The Fraternal Order of Eagles points out that this Sunday (May 11) marks the 100th anniversary of the nation’s first official Mother’s Day.
In the most-recent Eagles publication “Soar,” organization officials point back to a memorial service in 1904 during which a former Notre Dame University professor, Frank Hering, reflected back to a date in which he walked into a fellow faculty member’s classroom and observed students involved in an assignment in which they were busy filling out postcards. When he asked the other professor what the students were writing, he was told, “Anything at all, as long as it’s to their mothers.” Hering was also informed the project was done once a month, because “One day a month is Mother’s Day.”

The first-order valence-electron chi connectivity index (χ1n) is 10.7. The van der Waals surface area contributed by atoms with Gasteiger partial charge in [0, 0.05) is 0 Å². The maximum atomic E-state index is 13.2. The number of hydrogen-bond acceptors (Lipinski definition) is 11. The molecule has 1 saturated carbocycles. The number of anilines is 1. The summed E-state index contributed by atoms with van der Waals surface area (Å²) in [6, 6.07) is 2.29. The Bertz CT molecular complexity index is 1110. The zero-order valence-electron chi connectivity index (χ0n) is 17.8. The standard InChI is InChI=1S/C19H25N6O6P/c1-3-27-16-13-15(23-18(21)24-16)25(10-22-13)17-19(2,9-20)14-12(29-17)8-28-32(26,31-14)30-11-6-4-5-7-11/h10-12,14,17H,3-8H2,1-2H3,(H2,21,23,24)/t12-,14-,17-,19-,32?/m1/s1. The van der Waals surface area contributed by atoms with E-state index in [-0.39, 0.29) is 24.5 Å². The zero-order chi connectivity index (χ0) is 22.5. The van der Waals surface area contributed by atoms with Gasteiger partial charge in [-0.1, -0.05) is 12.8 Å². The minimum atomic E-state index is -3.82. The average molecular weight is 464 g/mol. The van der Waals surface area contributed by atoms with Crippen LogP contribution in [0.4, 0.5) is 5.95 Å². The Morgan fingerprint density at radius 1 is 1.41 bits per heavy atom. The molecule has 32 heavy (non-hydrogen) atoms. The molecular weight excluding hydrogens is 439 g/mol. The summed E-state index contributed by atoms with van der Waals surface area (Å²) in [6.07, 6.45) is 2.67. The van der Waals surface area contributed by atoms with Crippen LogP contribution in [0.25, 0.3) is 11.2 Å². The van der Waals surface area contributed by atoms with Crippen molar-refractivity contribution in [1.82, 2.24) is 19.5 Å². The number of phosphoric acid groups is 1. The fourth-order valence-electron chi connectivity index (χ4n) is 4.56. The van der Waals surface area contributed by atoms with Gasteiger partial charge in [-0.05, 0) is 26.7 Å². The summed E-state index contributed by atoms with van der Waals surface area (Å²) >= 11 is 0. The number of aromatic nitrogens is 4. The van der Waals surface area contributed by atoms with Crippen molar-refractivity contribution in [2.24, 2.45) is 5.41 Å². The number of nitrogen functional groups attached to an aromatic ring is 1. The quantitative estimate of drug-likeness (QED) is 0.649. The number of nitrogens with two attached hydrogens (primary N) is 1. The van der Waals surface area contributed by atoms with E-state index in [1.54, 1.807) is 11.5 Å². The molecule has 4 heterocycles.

For ten years, Professor Hering, who was a two-time national Eagles president, embarked on a mission to have a day formally declared Mother’s Day. The Eagles organization designated their own date in 1912, and two years later, U.S. President Woodrow Wilson, on the recommendation of a woman named Ann Jarvis that a national observance should be held on the second Sunday in May, declared May 10, 1914 the first official Mother’s Day.